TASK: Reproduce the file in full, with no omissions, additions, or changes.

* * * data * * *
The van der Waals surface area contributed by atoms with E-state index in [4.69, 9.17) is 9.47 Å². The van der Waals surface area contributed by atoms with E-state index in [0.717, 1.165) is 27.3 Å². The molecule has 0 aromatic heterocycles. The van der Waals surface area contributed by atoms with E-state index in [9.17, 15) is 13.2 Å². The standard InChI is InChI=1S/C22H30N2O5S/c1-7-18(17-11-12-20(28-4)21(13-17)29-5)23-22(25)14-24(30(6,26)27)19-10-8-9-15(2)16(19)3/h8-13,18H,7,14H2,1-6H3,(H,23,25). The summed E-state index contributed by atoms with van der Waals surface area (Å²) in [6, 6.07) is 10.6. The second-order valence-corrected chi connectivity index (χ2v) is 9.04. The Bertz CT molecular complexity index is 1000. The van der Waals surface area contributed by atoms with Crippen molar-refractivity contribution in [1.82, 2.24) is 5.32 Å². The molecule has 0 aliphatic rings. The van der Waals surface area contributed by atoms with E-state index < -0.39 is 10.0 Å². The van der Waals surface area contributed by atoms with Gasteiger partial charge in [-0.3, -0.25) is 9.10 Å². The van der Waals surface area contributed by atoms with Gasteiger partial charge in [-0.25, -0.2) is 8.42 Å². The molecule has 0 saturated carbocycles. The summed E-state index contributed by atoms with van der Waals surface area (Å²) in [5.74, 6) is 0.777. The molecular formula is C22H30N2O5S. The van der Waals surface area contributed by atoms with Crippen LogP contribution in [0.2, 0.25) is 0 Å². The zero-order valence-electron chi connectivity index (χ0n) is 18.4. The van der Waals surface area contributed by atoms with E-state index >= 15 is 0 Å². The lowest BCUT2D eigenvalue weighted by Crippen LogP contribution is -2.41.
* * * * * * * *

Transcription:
The van der Waals surface area contributed by atoms with E-state index in [4.69, 9.17) is 9.47 Å². The van der Waals surface area contributed by atoms with E-state index in [0.717, 1.165) is 27.3 Å². The molecule has 0 aromatic heterocycles. The van der Waals surface area contributed by atoms with E-state index in [9.17, 15) is 13.2 Å². The standard InChI is InChI=1S/C22H30N2O5S/c1-7-18(17-11-12-20(28-4)21(13-17)29-5)23-22(25)14-24(30(6,26)27)19-10-8-9-15(2)16(19)3/h8-13,18H,7,14H2,1-6H3,(H,23,25). The summed E-state index contributed by atoms with van der Waals surface area (Å²) in [6, 6.07) is 10.6. The second-order valence-corrected chi connectivity index (χ2v) is 9.04. The Bertz CT molecular complexity index is 1000. The van der Waals surface area contributed by atoms with Crippen molar-refractivity contribution in [1.82, 2.24) is 5.32 Å². The molecule has 0 aliphatic rings. The van der Waals surface area contributed by atoms with E-state index < -0.39 is 10.0 Å². The van der Waals surface area contributed by atoms with Gasteiger partial charge in [-0.3, -0.25) is 9.10 Å². The van der Waals surface area contributed by atoms with Gasteiger partial charge in [-0.25, -0.2) is 8.42 Å². The molecule has 0 saturated carbocycles. The summed E-state index contributed by atoms with van der Waals surface area (Å²) in [5.74, 6) is 0.777. The molecular formula is C22H30N2O5S. The van der Waals surface area contributed by atoms with Crippen LogP contribution in [0.2, 0.25) is 0 Å². The zero-order valence-electron chi connectivity index (χ0n) is 18.4. The van der Waals surface area contributed by atoms with E-state index >= 15 is 0 Å². The lowest BCUT2D eigenvalue weighted by Crippen LogP contribution is -2.41.